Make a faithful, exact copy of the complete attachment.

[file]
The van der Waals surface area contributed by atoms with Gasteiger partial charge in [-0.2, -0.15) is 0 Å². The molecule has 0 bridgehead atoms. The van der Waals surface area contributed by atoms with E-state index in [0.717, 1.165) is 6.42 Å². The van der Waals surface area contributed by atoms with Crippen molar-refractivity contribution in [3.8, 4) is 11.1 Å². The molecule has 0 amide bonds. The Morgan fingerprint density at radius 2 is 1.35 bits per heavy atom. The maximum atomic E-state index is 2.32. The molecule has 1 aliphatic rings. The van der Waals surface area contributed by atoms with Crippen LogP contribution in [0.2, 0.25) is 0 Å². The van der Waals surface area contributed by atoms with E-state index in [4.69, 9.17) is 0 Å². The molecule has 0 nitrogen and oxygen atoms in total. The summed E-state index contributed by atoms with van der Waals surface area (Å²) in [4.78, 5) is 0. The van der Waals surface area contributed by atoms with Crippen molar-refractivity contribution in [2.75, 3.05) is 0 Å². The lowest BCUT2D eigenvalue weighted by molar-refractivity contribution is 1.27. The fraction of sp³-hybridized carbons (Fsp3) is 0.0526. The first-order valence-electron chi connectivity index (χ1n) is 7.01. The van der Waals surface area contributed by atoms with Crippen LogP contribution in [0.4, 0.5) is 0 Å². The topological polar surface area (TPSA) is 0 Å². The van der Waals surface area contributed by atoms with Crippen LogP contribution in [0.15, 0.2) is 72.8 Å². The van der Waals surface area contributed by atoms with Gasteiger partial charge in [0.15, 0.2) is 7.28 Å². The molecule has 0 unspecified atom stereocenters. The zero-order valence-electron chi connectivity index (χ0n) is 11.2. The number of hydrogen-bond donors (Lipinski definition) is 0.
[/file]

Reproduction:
The van der Waals surface area contributed by atoms with Gasteiger partial charge in [-0.2, -0.15) is 0 Å². The molecule has 0 bridgehead atoms. The van der Waals surface area contributed by atoms with E-state index in [0.717, 1.165) is 6.42 Å². The van der Waals surface area contributed by atoms with Crippen molar-refractivity contribution in [3.8, 4) is 11.1 Å². The molecule has 0 amide bonds. The Morgan fingerprint density at radius 2 is 1.35 bits per heavy atom. The maximum atomic E-state index is 2.32. The molecule has 1 aliphatic rings. The van der Waals surface area contributed by atoms with Crippen LogP contribution in [0.2, 0.25) is 0 Å². The van der Waals surface area contributed by atoms with E-state index in [4.69, 9.17) is 0 Å². The molecule has 0 nitrogen and oxygen atoms in total. The summed E-state index contributed by atoms with van der Waals surface area (Å²) in [4.78, 5) is 0. The van der Waals surface area contributed by atoms with Crippen molar-refractivity contribution in [2.75, 3.05) is 0 Å². The lowest BCUT2D eigenvalue weighted by molar-refractivity contribution is 1.27. The fraction of sp³-hybridized carbons (Fsp3) is 0.0526. The first-order valence-electron chi connectivity index (χ1n) is 7.01. The van der Waals surface area contributed by atoms with Crippen LogP contribution in [0.4, 0.5) is 0 Å². The topological polar surface area (TPSA) is 0 Å². The van der Waals surface area contributed by atoms with Crippen LogP contribution in [0.15, 0.2) is 72.8 Å². The van der Waals surface area contributed by atoms with Gasteiger partial charge in [0.15, 0.2) is 7.28 Å². The molecule has 0 unspecified atom stereocenters. The zero-order valence-electron chi connectivity index (χ0n) is 11.2. The number of hydrogen-bond donors (Lipinski definition) is 0.